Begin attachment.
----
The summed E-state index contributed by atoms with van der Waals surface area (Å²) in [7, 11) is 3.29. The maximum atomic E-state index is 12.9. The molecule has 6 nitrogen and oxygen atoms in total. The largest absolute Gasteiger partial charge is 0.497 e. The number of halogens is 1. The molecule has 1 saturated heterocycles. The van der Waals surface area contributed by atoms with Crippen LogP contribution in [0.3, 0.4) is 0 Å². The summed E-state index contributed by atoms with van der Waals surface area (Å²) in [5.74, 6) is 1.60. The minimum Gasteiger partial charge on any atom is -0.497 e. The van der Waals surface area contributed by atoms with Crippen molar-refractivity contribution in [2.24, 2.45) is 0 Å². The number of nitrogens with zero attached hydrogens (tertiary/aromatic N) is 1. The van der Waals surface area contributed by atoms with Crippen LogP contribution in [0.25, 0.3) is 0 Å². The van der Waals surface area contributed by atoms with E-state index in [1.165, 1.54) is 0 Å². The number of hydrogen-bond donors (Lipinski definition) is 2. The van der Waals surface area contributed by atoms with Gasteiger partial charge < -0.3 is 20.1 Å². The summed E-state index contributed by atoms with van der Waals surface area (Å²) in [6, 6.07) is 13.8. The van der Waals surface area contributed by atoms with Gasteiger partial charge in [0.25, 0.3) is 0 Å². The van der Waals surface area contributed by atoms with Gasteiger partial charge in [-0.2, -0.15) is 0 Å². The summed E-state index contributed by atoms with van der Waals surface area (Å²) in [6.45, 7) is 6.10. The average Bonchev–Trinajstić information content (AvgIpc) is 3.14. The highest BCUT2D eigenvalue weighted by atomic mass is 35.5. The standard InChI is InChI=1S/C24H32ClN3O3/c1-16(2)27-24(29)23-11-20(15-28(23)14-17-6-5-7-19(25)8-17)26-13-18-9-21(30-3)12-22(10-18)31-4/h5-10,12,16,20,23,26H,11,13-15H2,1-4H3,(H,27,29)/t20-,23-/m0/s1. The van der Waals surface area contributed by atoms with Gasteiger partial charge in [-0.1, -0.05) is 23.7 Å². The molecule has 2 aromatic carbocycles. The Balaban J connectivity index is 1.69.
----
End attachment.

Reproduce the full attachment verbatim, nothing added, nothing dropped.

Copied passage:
The summed E-state index contributed by atoms with van der Waals surface area (Å²) in [7, 11) is 3.29. The maximum atomic E-state index is 12.9. The molecule has 6 nitrogen and oxygen atoms in total. The largest absolute Gasteiger partial charge is 0.497 e. The number of halogens is 1. The molecule has 1 saturated heterocycles. The van der Waals surface area contributed by atoms with Crippen LogP contribution in [0.3, 0.4) is 0 Å². The summed E-state index contributed by atoms with van der Waals surface area (Å²) in [5.74, 6) is 1.60. The minimum Gasteiger partial charge on any atom is -0.497 e. The van der Waals surface area contributed by atoms with Crippen molar-refractivity contribution in [2.24, 2.45) is 0 Å². The number of nitrogens with zero attached hydrogens (tertiary/aromatic N) is 1. The van der Waals surface area contributed by atoms with Crippen LogP contribution in [0.25, 0.3) is 0 Å². The van der Waals surface area contributed by atoms with E-state index in [1.165, 1.54) is 0 Å². The number of hydrogen-bond donors (Lipinski definition) is 2. The van der Waals surface area contributed by atoms with Gasteiger partial charge < -0.3 is 20.1 Å². The summed E-state index contributed by atoms with van der Waals surface area (Å²) in [6, 6.07) is 13.8. The van der Waals surface area contributed by atoms with Gasteiger partial charge in [0.25, 0.3) is 0 Å². The van der Waals surface area contributed by atoms with Gasteiger partial charge in [-0.2, -0.15) is 0 Å². The summed E-state index contributed by atoms with van der Waals surface area (Å²) in [6.45, 7) is 6.10. The average Bonchev–Trinajstić information content (AvgIpc) is 3.14. The highest BCUT2D eigenvalue weighted by atomic mass is 35.5. The standard InChI is InChI=1S/C24H32ClN3O3/c1-16(2)27-24(29)23-11-20(15-28(23)14-17-6-5-7-19(25)8-17)26-13-18-9-21(30-3)12-22(10-18)31-4/h5-10,12,16,20,23,26H,11,13-15H2,1-4H3,(H,27,29)/t20-,23-/m0/s1. The van der Waals surface area contributed by atoms with Gasteiger partial charge in [-0.1, -0.05) is 23.7 Å². The molecule has 2 aromatic carbocycles. The Balaban J connectivity index is 1.69.